Last night Anne and I were over at Weegee’s, a local bar in west Logan Square, where they were holding an annual fundraiser for Unity Park.
Unity Park once was a little playlot. In Chicago, a playlot is couple hundred square feet of wood chips, some swings, a jungle gym, a slide and two hoops. But as a result of community involvement and battles with past alderman, including a sit-in to keep her from taking away a basketball court (basketball brings in the “wrong element,” according to the now defeated alderman), the playlot expanded into a real park with a water feature, grass and tons more age differentiated playground equipment. In the summer it bustles with families, elote carts and old ladies selling helado de coco.
Why a fundraiser? Because the Park District doesn’t give the park council enough money to do what is needed. Good park programs need money. Rahm is quicker to give money to the Board of Trade than he is to give budget money for parks, libraries and schools.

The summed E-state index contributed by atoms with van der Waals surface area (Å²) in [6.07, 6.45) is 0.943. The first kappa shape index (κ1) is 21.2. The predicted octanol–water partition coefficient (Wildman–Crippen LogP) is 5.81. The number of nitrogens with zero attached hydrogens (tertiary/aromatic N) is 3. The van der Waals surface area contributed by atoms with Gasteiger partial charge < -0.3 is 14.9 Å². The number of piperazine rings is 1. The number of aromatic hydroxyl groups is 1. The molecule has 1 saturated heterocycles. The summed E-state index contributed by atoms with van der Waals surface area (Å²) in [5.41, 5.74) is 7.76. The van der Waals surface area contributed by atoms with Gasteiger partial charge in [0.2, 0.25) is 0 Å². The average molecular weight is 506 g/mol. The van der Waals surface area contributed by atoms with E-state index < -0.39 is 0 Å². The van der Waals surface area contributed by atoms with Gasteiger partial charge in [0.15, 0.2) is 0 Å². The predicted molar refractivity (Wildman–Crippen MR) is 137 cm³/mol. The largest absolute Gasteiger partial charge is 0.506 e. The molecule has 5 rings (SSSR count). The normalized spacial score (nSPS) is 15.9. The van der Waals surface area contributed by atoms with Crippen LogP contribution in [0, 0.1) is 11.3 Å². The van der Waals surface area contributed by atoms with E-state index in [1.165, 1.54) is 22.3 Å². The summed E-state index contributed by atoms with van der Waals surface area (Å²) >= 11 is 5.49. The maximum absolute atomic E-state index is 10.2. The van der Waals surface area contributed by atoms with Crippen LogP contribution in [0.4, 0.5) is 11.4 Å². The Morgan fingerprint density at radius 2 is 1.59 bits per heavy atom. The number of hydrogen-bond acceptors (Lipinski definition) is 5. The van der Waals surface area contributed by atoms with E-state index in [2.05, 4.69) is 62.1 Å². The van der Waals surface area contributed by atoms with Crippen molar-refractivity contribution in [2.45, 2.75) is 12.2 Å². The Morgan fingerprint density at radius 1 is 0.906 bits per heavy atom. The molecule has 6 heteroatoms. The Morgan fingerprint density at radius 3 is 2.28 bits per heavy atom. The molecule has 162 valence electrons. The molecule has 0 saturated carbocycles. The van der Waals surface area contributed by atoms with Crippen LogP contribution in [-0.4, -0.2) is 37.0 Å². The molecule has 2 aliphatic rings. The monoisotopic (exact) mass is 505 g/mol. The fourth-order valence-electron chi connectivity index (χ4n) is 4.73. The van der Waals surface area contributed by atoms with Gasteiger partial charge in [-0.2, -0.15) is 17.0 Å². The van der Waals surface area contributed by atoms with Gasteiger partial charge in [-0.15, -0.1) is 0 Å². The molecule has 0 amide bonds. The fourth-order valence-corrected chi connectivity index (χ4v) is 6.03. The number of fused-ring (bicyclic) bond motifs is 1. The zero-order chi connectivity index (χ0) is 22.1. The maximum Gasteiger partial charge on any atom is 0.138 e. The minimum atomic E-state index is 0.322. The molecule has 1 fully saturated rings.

So we have fundraisers at bars so kids can have parks.
What a system.
When we got home, someone had sent me this article from the San Francisco Chronicle by David Sirota.
The story: Want better schools? Give them more money.
I remember hearing Jonathan Kozol speaking at the University of Chicago s few years back and he was mocking those who said you can’t solve education problems by throwing money at them. “Of course you can,” Kozol would say. “It is better than dropping it from a helicopter or shooting it from a cannon.”
As 2011 draws to a close, we can confidently declare that one of the biggest debates over education is – mercifully – resolved. We may not have addressed all the huge challenges facing our schools, but we finally have empirical data ruling out apocryphal theories and exposing the fundamental problem.
Thus we arrive at the factor that decides so many things in American society: money.
As the revelations of 2011 prove, students aren’t helped by billionaire-executives-turned-education-dilettantes who leverage their riches to force their faith-based theories into schools. Likewise, kids don’t benefit from politicians pretending that union-busting, teacher-bashing and standardized testing represent successful school “reforms.”
Instead, America’s youth need the painfully obvious: a national commitment to combatting poverty and more funds spent on schools in the poorest areas than on schools in the richest areas – not the other way around.